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Macroeconomic Overview


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Budget 1998-99
Budget 1997-98
Budget 1996-97

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Macroeconomic Overview

Economic developments in India in 1998-99 have to be viewed against the backdrop of an exceptionally turbulent and unfavourable international economic environment. The year saw significant declines in the GDP of a number of East Asian Countries (over 15 per cent in Indonesia and 5-7 per cent in S. Korea and Thailand), continuing recession in Japan, severe financial crisis in Russia, unusual volatility in capital and forex markets of industrial countries, continuing drought in capital flows to developing countries and a sharp devaluation in Brazil in January 1999 as a result of capital flight triggered by continuation of unsustainable fiscal weakness. The extension of the East Asian crisis to countries in other continents ensured slowdown of world growth to less than 2 per cent in 1998 with little prospect of recovery in 1999. World trade growth also decelerated sharply, commodity prices fell and deflation affected much of the world economy. India was not wholly immune to these unfavourable developments.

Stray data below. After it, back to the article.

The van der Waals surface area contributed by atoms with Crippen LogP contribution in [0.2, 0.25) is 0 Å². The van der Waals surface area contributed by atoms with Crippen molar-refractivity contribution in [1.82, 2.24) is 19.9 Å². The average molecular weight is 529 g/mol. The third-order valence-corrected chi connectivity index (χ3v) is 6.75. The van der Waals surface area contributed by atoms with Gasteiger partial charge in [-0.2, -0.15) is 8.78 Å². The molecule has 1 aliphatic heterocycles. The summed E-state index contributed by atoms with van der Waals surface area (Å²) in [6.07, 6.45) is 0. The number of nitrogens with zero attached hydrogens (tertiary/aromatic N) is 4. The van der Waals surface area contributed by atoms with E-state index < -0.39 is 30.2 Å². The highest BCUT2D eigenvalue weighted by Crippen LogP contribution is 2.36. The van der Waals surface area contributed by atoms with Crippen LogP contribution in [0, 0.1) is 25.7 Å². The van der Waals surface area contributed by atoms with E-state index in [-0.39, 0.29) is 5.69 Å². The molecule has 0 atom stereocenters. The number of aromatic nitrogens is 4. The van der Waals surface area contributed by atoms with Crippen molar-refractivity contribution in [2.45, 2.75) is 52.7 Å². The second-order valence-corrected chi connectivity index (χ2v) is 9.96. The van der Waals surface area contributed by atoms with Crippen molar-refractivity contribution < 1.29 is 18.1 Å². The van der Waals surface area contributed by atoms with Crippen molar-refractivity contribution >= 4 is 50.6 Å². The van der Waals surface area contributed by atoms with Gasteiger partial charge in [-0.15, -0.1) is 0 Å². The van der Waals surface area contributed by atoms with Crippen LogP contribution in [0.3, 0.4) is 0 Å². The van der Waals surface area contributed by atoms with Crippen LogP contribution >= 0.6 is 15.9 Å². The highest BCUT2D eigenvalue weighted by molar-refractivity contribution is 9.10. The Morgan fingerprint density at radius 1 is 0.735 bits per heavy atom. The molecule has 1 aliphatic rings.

The new, 1993-94 based GDP series recently released by the Central Statistical Organisation (CSO) shows that GDP growth decelerated significantly in 1997-98 to 5.0 per cent from 7.8 per cent in 1996-97 (Table 1.2a). The deterioration in growth was perhaps even worse, if one takes into account the fact that fully one percentage point of growth is attributed to the 20 per cent increase in real value added in the ‘public administration and defence’ sub-sector arising chiefly from pay increases to government servants. The economy recovered to an estimated growth of 5.8 per cent in 1998-99. The recovery, from the cyclical downturn that started towards the end of 1996-97, would have been firmer but for the East Asian crisis and its effect on world import demand and on international capital markets. Domestic uncertainty arising from non-economic factors also played a role in slowing recovery. Inflation rose sharply during 1998-99, because of an exceptional spurt in prices of a handful of agricultural commodities. The pressure from this source has, however, begun to abate during the last quarter of 1998-99. The inflation rate which peaked at 8.8 per cent in late September dropped steeply from December to below 5 per cent in January. Average inflation for the whole of 1998-99 will, however, be higher than the 4.8 per cent registered in 1997-98.